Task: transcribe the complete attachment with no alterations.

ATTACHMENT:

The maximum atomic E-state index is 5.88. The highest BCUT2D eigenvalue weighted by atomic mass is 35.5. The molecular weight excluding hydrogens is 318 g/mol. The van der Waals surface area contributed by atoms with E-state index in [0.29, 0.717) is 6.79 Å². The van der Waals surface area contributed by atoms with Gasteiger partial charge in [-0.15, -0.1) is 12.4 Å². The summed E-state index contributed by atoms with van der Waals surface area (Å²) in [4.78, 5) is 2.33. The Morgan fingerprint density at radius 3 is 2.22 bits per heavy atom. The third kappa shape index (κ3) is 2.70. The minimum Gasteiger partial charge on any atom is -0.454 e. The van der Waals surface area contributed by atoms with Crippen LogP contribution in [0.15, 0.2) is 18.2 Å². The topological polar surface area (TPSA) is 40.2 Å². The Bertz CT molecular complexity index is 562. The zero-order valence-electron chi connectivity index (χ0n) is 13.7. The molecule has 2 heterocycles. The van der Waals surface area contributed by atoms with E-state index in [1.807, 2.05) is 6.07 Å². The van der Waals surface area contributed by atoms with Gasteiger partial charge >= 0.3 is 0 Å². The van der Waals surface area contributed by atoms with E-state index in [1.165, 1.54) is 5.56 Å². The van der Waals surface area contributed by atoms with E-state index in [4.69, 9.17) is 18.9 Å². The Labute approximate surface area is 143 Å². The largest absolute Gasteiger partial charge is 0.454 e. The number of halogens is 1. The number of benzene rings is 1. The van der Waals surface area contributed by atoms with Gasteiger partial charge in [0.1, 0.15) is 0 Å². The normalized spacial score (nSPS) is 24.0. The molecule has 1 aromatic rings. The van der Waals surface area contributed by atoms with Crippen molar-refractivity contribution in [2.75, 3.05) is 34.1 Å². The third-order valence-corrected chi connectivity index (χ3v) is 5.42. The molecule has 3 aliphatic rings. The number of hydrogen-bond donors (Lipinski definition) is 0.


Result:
The maximum atomic E-state index is 5.88. The highest BCUT2D eigenvalue weighted by atomic mass is 35.5. The molecular weight excluding hydrogens is 318 g/mol. The van der Waals surface area contributed by atoms with E-state index in [0.29, 0.717) is 6.79 Å². The van der Waals surface area contributed by atoms with Gasteiger partial charge in [-0.15, -0.1) is 12.4 Å². The summed E-state index contributed by atoms with van der Waals surface area (Å²) in [4.78, 5) is 2.33. The Morgan fingerprint density at radius 3 is 2.22 bits per heavy atom. The third kappa shape index (κ3) is 2.70. The minimum Gasteiger partial charge on any atom is -0.454 e. The van der Waals surface area contributed by atoms with Crippen LogP contribution in [0.15, 0.2) is 18.2 Å². The topological polar surface area (TPSA) is 40.2 Å². The Bertz CT molecular complexity index is 562. The zero-order valence-electron chi connectivity index (χ0n) is 13.7. The molecule has 2 heterocycles. The van der Waals surface area contributed by atoms with E-state index in [1.807, 2.05) is 6.07 Å². The van der Waals surface area contributed by atoms with Gasteiger partial charge >= 0.3 is 0 Å². The van der Waals surface area contributed by atoms with E-state index in [1.165, 1.54) is 5.56 Å². The van der Waals surface area contributed by atoms with E-state index in [4.69, 9.17) is 18.9 Å². The Labute approximate surface area is 143 Å². The largest absolute Gasteiger partial charge is 0.454 e. The number of halogens is 1. The number of benzene rings is 1. The van der Waals surface area contributed by atoms with Gasteiger partial charge in [0.1, 0.15) is 0 Å². The normalized spacial score (nSPS) is 24.0. The molecule has 1 aromatic rings. The van der Waals surface area contributed by atoms with Crippen molar-refractivity contribution in [2.75, 3.05) is 34.1 Å². The third-order valence-corrected chi connectivity index (χ3v) is 5.42. The molecule has 3 aliphatic rings. The number of hydrogen-bond donors (Lipinski definition) is 0.